D’Anne Burwell


Our family didn’t witness the beginning of Jake’s addiction. He was a normal high-school kid, fun and athletic. We were proud of him as he went off to college. When a childhood friend, nearly in tears, shared his concerns about Jake’s risky behavior, his dad and I were shocked. The evidence tumbled in from there—two failed classes Jake’s freshman year, loss of his scholarship, the inability to hold down a job after we stopped funding his education, his skinny body and dark hollow eyes. But the final puzzle piece was an odd smudge of soot on his forehead—Jake was smoking OxyContin.

Abuse of Oxy quickly led him to heroin. How could this happen to a kid raised in a loving family on a quiet street in Silicon Valley? Our entire family became consumed in some wrenching years. I was plagued with self-doubt and crushing guilt. Blame and shame consumed me. Where did I go wrong? What more could I have done? Why didn’t I see this coming? My husband reacted to my son’s addiction with frustration and anger. He threw himself into work which was something he could control. He was angry that our son’s crisis was all we ever talked about and it was true; I was obsessed with saving Jake.

My daughter was a junior in high school when the worst began. She was depressed that her brother had abandoned her and she felt left alone to watch her parents suffer. She rebelled against us as I clamped down, wanting to keep her safe since I hadn’t with her brother. She chose a troubled boyfriend—someone she could save—but then he abandoned her too. I tried to be there for her but she wouldn’t let me in. My son’s drug abuse was greatly affecting us all. Powerful emotions were splintering our family apart. I’ve learned that this is why addiction is called a family disease. One person may use, but the whole family suffers.

The first time I got Jake into rehab, my husband was away on business, my daughter distraught over her boyfriend. I worked alone in exhausted frenzy, making decision after decision, a battered explorer learning a new world. When Jake arrived at the place in Utah, I remember we all felt huge relief thinking, “Great, he’ll be fixed in thirty days and we can all go back to our nice lives, he can get back on track, no one has to know.” It was a devastating realization to learn that addiction is a lifelong disease, that his brain would convince him he didn’t have a problem, so he would likely relapse more than once. On top of that, we learned that if he did become willing to find recovery, it would take a long time for him to learn to live in sobriety and he would need a strong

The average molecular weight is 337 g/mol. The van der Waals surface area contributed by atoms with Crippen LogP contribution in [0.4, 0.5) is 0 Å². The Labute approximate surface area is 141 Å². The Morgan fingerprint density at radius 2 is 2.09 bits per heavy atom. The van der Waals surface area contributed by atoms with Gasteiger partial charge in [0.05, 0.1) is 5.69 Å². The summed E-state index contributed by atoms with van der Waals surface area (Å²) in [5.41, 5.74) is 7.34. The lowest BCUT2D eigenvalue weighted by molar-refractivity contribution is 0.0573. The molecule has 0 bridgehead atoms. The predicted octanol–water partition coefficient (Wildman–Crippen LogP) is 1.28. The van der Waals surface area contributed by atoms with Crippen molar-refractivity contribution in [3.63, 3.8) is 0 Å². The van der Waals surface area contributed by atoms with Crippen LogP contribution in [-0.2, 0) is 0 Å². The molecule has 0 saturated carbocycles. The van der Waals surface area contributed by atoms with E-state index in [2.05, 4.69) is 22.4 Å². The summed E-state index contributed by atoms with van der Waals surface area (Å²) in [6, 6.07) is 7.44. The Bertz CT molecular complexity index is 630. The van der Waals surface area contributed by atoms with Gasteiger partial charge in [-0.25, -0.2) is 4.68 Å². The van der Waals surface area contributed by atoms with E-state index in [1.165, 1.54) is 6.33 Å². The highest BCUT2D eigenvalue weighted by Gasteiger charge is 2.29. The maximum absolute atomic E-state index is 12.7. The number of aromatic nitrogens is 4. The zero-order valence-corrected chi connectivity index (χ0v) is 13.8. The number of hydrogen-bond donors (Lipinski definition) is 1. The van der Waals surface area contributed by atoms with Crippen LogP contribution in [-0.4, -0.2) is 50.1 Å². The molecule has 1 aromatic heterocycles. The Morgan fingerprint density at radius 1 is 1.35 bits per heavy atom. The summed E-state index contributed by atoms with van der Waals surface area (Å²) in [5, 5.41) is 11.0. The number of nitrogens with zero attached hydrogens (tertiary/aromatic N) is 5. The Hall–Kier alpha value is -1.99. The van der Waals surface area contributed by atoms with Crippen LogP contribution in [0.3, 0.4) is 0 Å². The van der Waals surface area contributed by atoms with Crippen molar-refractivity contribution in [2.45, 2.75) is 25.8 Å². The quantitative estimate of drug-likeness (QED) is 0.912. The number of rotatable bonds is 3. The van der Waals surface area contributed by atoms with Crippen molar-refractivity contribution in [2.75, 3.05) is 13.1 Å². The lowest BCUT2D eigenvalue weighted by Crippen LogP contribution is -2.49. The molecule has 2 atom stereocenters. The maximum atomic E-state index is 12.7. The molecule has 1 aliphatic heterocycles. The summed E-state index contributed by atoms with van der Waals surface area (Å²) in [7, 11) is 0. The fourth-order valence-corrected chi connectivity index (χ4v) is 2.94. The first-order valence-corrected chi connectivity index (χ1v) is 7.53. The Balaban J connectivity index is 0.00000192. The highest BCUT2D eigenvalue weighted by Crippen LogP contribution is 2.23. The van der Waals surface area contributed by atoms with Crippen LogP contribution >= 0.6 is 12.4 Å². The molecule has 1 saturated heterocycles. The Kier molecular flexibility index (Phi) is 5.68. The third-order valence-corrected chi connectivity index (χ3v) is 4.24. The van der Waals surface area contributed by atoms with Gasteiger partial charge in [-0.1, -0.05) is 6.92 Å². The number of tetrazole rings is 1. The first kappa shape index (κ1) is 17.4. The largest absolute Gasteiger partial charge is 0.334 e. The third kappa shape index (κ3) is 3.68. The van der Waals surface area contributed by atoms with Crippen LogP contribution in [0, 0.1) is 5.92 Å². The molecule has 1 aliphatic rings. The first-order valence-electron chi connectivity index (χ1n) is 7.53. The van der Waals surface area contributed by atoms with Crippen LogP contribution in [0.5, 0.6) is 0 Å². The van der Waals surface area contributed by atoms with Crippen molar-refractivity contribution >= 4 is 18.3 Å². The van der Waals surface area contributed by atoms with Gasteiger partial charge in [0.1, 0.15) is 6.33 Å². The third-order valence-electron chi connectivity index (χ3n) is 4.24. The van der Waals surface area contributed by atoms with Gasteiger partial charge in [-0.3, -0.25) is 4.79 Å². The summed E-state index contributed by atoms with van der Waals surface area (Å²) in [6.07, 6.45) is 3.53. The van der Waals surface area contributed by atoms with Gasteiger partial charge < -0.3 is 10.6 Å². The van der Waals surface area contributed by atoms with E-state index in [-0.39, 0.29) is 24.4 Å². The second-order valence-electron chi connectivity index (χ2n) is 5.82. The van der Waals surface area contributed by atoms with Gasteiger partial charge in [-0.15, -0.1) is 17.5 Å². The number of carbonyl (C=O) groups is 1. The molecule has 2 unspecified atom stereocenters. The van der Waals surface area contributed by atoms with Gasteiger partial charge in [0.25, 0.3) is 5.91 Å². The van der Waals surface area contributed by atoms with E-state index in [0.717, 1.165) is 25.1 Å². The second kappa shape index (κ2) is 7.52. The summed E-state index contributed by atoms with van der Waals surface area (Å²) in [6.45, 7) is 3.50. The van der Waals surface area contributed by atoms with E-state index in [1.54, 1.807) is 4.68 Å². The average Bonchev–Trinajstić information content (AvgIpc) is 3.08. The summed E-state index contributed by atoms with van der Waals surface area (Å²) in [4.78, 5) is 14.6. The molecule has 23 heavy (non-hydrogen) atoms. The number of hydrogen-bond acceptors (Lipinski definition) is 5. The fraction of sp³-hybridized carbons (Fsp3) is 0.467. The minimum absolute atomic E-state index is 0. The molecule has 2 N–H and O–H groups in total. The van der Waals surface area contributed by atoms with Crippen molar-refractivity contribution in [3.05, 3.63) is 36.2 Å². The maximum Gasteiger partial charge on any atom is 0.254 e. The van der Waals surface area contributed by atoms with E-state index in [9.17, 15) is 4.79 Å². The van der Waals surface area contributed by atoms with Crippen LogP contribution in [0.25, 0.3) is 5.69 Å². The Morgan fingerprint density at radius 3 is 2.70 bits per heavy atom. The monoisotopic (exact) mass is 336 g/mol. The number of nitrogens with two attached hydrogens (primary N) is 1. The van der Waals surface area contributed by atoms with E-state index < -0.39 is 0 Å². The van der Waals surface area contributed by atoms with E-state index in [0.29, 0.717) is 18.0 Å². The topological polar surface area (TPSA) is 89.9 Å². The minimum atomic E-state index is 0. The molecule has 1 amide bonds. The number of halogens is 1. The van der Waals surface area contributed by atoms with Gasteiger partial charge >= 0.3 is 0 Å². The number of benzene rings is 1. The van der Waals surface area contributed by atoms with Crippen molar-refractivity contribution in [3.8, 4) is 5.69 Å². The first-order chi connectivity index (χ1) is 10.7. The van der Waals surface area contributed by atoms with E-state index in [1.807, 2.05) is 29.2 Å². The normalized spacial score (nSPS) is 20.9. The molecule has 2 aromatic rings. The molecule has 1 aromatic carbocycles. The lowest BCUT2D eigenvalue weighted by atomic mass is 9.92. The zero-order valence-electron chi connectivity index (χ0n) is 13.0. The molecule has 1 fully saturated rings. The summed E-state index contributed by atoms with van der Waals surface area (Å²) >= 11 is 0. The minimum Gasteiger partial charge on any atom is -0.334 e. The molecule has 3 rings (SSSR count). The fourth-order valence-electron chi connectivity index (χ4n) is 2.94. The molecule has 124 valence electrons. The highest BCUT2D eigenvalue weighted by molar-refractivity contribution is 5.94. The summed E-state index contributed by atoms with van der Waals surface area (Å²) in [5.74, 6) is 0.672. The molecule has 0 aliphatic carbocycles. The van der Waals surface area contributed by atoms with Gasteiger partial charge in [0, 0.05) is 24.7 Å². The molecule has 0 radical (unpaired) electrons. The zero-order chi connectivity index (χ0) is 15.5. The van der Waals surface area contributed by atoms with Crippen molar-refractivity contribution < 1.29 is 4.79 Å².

community for support.

Hard as it was for all of us to accept that, and believe me, our son was the last one to accept it. Understanding the science of the brain and sorting out the facts from misconceptions had ultimately helped us in our interactions with Jake. Learning about how his brain was working with the disease of addiction wrapped around it, started to change my thinking and pushed me to figure out better responses to those common symptoms of addiction: manipulation, entitlement, blame, lying, denial. If I viewed my son’s behavior as lazy and bad, I’d get angry. If I recognized those behaviors and actions as symptoms of the disease, it helped me gain compassion. Still, it took me a long time to learn it does no good to get angry at someone who is sick.